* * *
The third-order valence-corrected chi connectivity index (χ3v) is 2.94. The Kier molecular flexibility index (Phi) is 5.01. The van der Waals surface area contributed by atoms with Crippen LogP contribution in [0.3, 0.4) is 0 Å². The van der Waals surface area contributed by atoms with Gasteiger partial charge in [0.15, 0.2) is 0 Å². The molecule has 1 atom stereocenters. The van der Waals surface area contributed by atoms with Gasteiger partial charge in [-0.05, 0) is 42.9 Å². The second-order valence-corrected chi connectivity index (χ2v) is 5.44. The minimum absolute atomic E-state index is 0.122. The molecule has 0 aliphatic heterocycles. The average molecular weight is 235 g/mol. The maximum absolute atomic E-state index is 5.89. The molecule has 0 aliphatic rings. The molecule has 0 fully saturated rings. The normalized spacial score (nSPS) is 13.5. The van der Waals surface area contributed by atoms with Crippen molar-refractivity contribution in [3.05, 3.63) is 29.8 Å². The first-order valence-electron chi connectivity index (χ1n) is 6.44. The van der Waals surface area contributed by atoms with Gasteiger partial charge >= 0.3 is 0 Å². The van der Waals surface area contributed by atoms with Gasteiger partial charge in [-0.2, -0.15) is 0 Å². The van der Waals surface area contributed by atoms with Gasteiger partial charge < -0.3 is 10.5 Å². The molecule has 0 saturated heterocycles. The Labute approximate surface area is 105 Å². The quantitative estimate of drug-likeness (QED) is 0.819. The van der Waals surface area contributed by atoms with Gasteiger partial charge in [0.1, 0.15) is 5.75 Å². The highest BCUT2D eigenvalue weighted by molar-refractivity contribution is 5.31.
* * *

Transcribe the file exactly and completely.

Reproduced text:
The third-order valence-corrected chi connectivity index (χ3v) is 2.94. The Kier molecular flexibility index (Phi) is 5.01. The van der Waals surface area contributed by atoms with Crippen LogP contribution in [0.3, 0.4) is 0 Å². The van der Waals surface area contributed by atoms with Gasteiger partial charge in [0.15, 0.2) is 0 Å². The molecule has 1 atom stereocenters. The van der Waals surface area contributed by atoms with Gasteiger partial charge in [-0.05, 0) is 42.9 Å². The second-order valence-corrected chi connectivity index (χ2v) is 5.44. The minimum absolute atomic E-state index is 0.122. The molecule has 0 aliphatic heterocycles. The average molecular weight is 235 g/mol. The maximum absolute atomic E-state index is 5.89. The molecule has 0 aliphatic rings. The molecule has 0 fully saturated rings. The normalized spacial score (nSPS) is 13.5. The van der Waals surface area contributed by atoms with Crippen molar-refractivity contribution in [3.05, 3.63) is 29.8 Å². The first-order valence-electron chi connectivity index (χ1n) is 6.44. The van der Waals surface area contributed by atoms with Gasteiger partial charge >= 0.3 is 0 Å². The van der Waals surface area contributed by atoms with Gasteiger partial charge in [-0.2, -0.15) is 0 Å². The van der Waals surface area contributed by atoms with Gasteiger partial charge < -0.3 is 10.5 Å². The molecule has 0 saturated heterocycles. The Labute approximate surface area is 105 Å². The quantitative estimate of drug-likeness (QED) is 0.819. The van der Waals surface area contributed by atoms with Gasteiger partial charge in [0.1, 0.15) is 5.75 Å². The highest BCUT2D eigenvalue weighted by molar-refractivity contribution is 5.31.